Myth 6: Increased gas flow results in less porosity. This is another instance where the idea of “more is better” can be misleading. You definitely need enough gas to cover the weld pool, but turning up the gas doesn’t necessarily result in less porosity — in fact, it could create turbulence and MORE porosity. Proper gas coverage is based on flow, not pressure. If a system isn’t set up properly and the nozzle gets blocked with too much spatter/debris, there won’t be sufficient gas volume (flow) to protect the pool.
Leaks in the gas system or excess air flow within the weld cell can also impact the coverage of the weld pool, regardless of how high the gas flow rate is set. Instead of just defaulting to increasing the flow, do a quick run-through of the robotic system to verify that there is a proper tip-to-work distance and that the rest of the system is configured and running correctly.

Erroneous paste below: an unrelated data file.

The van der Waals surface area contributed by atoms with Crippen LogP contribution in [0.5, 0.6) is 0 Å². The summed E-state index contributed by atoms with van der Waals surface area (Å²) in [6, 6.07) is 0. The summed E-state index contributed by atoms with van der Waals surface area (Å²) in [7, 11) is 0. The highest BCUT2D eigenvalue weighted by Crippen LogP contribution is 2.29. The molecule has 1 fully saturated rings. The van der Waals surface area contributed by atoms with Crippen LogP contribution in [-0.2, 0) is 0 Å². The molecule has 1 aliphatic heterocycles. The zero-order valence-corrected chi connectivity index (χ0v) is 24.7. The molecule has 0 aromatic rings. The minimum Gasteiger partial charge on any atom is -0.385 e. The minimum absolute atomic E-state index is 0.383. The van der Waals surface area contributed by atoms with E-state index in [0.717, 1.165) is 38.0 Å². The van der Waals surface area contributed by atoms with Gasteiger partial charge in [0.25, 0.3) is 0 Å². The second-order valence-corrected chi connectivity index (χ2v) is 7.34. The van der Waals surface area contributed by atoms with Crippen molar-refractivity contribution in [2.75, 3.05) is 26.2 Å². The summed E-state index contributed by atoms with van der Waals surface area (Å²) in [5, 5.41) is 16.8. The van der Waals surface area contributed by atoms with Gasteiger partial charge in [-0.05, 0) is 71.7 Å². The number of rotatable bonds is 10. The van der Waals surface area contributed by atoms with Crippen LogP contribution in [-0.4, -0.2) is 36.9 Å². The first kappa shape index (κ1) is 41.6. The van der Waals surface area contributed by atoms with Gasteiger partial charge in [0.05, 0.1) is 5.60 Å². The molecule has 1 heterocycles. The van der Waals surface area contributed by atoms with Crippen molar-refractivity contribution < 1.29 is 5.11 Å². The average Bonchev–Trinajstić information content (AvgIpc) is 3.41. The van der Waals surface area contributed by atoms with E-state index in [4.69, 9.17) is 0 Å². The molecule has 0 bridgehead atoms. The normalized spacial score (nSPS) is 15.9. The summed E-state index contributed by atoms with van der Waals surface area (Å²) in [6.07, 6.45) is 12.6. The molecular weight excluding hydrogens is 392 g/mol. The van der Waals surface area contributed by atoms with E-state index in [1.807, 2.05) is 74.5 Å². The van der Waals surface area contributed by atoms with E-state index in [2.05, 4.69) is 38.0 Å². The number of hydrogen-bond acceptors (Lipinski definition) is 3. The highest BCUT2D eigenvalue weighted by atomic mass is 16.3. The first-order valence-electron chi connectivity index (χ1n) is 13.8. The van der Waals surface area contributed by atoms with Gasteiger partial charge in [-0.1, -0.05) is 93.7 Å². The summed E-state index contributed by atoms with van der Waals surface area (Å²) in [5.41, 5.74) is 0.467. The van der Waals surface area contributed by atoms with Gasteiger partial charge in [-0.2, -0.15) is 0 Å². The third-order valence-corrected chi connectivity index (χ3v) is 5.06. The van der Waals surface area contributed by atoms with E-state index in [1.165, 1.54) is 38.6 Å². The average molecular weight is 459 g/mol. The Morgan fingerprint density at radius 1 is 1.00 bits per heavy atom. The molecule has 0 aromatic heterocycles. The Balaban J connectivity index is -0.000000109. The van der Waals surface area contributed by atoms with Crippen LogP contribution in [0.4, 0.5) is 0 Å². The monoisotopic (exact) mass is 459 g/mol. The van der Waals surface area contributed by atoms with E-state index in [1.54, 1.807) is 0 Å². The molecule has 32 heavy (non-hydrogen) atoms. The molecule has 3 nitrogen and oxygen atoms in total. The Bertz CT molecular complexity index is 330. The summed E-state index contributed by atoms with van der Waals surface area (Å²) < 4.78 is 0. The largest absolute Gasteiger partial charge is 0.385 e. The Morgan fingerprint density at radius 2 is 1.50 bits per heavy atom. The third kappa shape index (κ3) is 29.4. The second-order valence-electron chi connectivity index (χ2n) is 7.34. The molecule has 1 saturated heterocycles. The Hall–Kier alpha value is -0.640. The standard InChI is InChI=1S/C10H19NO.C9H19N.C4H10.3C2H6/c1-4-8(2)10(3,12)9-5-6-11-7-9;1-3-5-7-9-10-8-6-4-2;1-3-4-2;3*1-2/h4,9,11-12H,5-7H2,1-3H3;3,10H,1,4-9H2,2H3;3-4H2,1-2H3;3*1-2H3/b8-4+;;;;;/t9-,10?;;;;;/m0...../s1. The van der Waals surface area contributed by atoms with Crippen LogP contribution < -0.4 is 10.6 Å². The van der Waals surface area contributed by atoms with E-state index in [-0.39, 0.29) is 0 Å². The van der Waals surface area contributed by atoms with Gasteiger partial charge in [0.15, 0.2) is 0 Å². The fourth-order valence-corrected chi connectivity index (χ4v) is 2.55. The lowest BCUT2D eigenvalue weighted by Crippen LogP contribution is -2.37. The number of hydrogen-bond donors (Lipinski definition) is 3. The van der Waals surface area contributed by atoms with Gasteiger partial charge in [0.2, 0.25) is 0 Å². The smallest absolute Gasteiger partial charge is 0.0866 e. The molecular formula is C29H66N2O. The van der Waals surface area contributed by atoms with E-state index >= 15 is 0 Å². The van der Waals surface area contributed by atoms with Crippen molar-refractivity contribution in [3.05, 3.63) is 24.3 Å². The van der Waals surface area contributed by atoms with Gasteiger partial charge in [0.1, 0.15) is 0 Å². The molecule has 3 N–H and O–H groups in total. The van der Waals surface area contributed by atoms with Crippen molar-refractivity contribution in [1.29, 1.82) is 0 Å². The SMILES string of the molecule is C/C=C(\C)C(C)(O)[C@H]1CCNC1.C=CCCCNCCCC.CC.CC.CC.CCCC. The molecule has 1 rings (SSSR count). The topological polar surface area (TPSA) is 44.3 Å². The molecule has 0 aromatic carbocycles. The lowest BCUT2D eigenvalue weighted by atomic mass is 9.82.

Myth 7: Off-location welds are always the gun’s fault. In many applications, weld locations are extremely important. Even though the robot is physically going where it’s programmed to go, if the wire isn’t placed in the joint properly, it could be detrimental to the end product. When welds are off location, there’s usually an underlying issue that’s causing the problem. Tip bore wear, variations in stamping batches or parts being misaligned due to tooling/spatter can all create a situation where welds are off location. Here, reassessing TCP can help determine what the root problem is rather than just blaming the torch and touching up points.
Avoiding these common missteps in robotic welding will help you maximize uptime and throughput while minimizing costs — a win from start to finish.